THE Covid outbreak has caused a worrying increase in income inequality. The share in household income of the bottom half of the population and the top 10 per cent has widened sharply in 2020. A Centre for Policy Dialogue household survey conducted on 2,600 households in 16 districts in January–February shows that the financial slowdown caused by the outbreak has hit low-income people hardest, pushing tens of thousands below the poverty threshold, while the household income of the top 10 per cent has increased. The share of the bottom 10 per cent of the population in household income declined to 3.04 per cent this February from 3.35 per cent in February 2020 while, in contrast, the share of the top 10 per cent of the population in household income increased to 23.53 per cent from 22.94 per cent in the same period. The survey also shows that the average income of individuals has dropped by about 12 per cent in the period and more than 60 per cent of the employed population lost job amidst the Covid outbreak. Most of these people have managed to find job later, but failed to earn equal to the pre-Covid level.
Monthly incomes of individuals have declined, as the survey shows, in almost all sectors, with the highest 16.50 per cent decline in agriculture, forestry and fishing, followed by 13.86 per cent in wholesale and retail trade and 12.75 per cent in manufacturing. The income decline has forced most poor households to cut down on their usual expenditure, with about a half of the poor having to cut down on their food expenditure. A growing food inflation has, as economists say, come to add to their plight. Another worrying finding is that people who have lost job have had to find low-income and precarious work in the hard-hit informal sector. Employment in the agriculture sector has grown by 18.24 per cent even though the sector is one of the hardest hit sectors and has received very little government support. Such a trend, which accompanies a reverse migration from cities to rural areas, suggests a backward structural transformation as the scope for formal job has substantially eroded. All the while, wealth accumulation in the upper echelon has continued — the number of bank accounts with more than Tk 10 million in deposits went up by 10,051 and deposits in such accounts increased significantly in 2020.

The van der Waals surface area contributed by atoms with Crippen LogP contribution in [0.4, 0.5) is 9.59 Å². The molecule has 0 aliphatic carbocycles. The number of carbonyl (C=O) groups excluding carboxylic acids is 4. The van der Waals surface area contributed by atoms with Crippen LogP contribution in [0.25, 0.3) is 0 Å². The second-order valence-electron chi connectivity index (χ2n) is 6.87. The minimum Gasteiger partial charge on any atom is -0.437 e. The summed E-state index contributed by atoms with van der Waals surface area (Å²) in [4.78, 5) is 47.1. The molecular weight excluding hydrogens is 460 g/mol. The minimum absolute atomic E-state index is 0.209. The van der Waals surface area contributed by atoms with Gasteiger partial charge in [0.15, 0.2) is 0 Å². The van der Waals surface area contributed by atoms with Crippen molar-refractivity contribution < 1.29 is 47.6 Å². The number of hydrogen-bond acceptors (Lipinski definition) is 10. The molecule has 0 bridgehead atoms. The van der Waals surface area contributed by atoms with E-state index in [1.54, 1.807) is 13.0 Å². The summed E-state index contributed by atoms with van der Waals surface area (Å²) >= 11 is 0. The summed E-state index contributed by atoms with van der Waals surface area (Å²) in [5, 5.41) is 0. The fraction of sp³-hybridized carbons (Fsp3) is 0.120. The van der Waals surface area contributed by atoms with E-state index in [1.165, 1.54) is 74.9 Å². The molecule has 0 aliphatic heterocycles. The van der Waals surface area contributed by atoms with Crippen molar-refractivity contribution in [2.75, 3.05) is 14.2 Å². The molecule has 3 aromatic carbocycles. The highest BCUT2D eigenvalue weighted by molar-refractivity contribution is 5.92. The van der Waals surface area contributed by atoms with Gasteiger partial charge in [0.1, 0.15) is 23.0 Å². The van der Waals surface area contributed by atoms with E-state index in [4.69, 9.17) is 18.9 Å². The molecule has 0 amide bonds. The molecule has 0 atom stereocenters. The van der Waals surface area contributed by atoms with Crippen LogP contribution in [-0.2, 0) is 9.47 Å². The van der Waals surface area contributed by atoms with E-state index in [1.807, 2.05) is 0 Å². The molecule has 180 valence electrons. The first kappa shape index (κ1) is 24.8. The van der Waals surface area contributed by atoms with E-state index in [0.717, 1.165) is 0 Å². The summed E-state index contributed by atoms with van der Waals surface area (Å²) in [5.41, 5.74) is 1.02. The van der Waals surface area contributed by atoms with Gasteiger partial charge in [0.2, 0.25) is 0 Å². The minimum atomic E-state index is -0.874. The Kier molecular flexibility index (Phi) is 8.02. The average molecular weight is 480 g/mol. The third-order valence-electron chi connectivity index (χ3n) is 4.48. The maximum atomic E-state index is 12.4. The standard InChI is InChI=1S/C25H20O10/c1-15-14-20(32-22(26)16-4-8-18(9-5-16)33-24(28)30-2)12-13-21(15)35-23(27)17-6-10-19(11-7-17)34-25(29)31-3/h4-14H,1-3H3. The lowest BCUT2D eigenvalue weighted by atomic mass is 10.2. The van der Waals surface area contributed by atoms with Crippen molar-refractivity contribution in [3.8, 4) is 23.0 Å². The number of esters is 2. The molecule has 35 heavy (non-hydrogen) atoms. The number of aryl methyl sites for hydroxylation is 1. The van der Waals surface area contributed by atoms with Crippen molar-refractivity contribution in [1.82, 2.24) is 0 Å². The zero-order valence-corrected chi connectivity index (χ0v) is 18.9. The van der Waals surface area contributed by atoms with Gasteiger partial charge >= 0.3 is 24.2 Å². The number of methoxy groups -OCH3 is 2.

The government must realise that the growing income inequality is the result of an economic model that has allowed wealth accumulation in a few hands by dispossessing people at large. A growing income inequality is also an ominous sign of economic and social unrest. The government must, therefore, intervene and ensure an economic recovery that narrows inequality. The government must now enhance its support schemes to help the struggling households and offer specific stimulus packages to help the struggling informal sector and reach the benefits of all support programmes to the deserving ones.
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